Though her second album, Born This Way, was a success, her third, Artpop, pretty much flopped. Though her Little Monsters stood by their Mother, others were quick to dismiss her career, figuring that the act that had launched her had finally grown stale and assuming she had nothing else to offer. Not only that, but Lady Gaga herself started to wonder whether the life of fame and role-modeling was really something she wanted to do long term.
“At the end of 2014, my stylist asked, ‘Do you even want to be a pop star anymore?’ I looked at him and I go, ‘You know, if I could just stop this train right now, today, I would. I just can’t. I need to get off now because I’m going to die.”
In 2015, she announced plans to retire from singing.
She did not, however, consider abandoning the two causes she’s thrown the full weight of her influence behind – the repeal of Don’t Ask, Don’t Tell, and her Born This Way Foundation.
Her influence, in case you were wondering, knows no bounds.
Lady Gaga has the most Twitter followers of anyone on the platform – 65 million and counting (enough people to populate Texas 3 times over!) – and she knows how to mobilize those Monsters when she needs to get something done.
In 2010, she encouraged her Facebook and Twitter fans, as well as everyone watching the fall VMAs, to call Senate Majority Leader Harry Reid and urge him to bring Don’t Ask, Don’t Tell to a vote. They responded with enthusiasm, crashing the Senate switchboard and earning a personal (Twitter) response from Reid himself. The policy was repealed.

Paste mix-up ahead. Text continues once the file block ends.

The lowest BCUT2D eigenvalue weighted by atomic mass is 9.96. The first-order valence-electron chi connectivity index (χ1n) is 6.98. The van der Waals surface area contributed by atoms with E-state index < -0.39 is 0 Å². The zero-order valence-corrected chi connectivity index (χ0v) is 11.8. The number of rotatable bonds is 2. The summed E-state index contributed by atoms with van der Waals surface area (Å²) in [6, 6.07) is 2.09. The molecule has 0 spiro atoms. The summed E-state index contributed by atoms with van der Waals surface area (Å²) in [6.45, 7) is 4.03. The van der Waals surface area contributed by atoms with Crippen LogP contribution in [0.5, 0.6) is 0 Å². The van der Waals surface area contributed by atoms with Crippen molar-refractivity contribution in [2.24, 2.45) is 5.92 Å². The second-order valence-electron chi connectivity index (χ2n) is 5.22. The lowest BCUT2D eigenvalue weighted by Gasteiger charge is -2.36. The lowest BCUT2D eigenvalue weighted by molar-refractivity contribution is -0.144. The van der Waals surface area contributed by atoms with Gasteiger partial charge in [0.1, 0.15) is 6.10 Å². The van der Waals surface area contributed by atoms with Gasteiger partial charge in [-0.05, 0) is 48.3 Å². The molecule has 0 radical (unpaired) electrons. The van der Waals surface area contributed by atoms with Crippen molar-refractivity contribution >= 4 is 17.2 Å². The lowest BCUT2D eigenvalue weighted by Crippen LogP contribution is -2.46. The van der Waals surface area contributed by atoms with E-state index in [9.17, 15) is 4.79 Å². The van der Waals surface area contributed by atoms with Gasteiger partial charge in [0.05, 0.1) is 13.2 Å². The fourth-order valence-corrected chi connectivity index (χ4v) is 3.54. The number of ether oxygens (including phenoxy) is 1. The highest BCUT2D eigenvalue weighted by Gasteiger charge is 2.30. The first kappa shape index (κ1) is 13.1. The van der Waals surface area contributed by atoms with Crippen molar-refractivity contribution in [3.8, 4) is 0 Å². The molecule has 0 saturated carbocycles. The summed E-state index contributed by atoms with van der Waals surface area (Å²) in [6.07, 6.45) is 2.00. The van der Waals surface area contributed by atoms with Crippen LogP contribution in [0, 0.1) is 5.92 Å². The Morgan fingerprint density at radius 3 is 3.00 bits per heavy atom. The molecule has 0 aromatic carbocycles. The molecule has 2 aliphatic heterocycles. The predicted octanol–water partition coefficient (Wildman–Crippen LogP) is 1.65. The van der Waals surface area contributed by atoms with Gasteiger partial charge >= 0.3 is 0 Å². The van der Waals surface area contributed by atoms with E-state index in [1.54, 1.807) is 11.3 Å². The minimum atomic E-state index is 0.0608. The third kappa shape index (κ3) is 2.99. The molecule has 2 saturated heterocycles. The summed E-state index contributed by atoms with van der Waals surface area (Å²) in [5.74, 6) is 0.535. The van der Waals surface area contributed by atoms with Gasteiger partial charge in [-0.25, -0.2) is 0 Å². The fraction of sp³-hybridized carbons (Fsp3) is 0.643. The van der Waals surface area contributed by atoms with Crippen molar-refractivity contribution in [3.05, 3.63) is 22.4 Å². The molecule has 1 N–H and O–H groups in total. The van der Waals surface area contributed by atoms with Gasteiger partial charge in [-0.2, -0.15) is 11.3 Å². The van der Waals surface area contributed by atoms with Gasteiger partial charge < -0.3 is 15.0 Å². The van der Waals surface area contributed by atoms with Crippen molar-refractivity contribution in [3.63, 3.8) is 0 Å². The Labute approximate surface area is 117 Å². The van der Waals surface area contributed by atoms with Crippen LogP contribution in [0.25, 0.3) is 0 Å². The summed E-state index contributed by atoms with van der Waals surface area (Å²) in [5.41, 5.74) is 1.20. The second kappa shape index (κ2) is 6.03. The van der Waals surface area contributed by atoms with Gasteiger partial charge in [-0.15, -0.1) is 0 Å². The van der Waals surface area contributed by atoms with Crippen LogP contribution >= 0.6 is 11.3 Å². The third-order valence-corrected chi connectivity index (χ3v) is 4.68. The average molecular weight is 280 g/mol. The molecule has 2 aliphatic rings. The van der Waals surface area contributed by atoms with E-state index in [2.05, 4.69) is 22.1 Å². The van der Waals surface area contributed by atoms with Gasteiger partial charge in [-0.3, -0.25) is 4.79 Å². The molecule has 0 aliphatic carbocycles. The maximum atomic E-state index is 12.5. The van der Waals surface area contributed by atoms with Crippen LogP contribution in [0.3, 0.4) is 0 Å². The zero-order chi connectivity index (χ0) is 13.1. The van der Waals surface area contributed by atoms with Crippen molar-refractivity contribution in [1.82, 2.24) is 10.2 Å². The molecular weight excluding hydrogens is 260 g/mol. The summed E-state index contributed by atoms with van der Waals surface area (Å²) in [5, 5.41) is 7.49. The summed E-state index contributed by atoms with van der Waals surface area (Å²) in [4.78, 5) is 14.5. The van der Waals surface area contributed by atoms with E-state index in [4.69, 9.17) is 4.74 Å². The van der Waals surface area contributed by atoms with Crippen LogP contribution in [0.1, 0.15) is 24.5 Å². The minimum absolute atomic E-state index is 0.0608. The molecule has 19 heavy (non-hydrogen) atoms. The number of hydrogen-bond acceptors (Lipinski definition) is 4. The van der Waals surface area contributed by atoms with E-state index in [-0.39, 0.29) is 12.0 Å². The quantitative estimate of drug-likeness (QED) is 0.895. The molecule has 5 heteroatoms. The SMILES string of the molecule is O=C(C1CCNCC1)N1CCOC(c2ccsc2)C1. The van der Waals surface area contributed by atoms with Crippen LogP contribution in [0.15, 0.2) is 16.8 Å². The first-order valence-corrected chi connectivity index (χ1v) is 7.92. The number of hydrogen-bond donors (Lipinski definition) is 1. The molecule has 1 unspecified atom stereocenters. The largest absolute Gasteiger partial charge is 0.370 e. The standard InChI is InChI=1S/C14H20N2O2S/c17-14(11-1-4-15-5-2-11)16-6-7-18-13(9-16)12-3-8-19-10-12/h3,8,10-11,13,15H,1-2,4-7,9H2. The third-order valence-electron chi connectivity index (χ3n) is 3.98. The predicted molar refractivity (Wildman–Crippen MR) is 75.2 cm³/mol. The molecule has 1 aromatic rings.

Her Born This Way Foundation shines a light on the pervasive, growing problem of bullying, an issue near and dear to her heart after her own struggles as a teenager. It also focuses on LGBT acceptance, and mental health awareness. The website for her fans – littlemonsters.com, has a Monster Code that forbids any kind of inappropriate interactions.
Mother Monster is now back in the music game and better than ever. Her 2014 album of jazz standards, recorded with Tony Bennett, earned them a Grammy.
Her Sound of Music performance at the Oscars shut up plenty of naysayers, she dropped a 5th studio album, Joanne, in October of 2016, which many critics agree is a reminder of why she’s so vital as an artist, and she absolutely slayed this year’s Superbowl Halftime Show – where her Little Monsters once again proved their undying loyalty by taking on the body shamers who called her out for having an alleged “belly” at the performance.
That’s a ‘belly’? Really??
I’m not sure what’s next for her musically, but I can honestly say that I can’t wait to find out. If anything, her history of hard work and getting up after being knocked down should tell the world that Lady Gaga not only does what she wants, she does it very well. In this day and age, that also includes inspiring millions to make a difference alongside her, and her social media reach alone is testament to her ability to make things happen.
I think it’s safe to say that whether she’s putting out killer pop albums or not, Lady Gaga is here to stay. And based on the way she works and the smart, thoughtful ways she wields her influence worldwide, I don’t see how that can be a bad thing. So… maybe I was wrong about that whole ‘this is not a happily-ever-after ending’ scenario. Only time will tell, but I’m pretty sure no one can bring this Angel Down.
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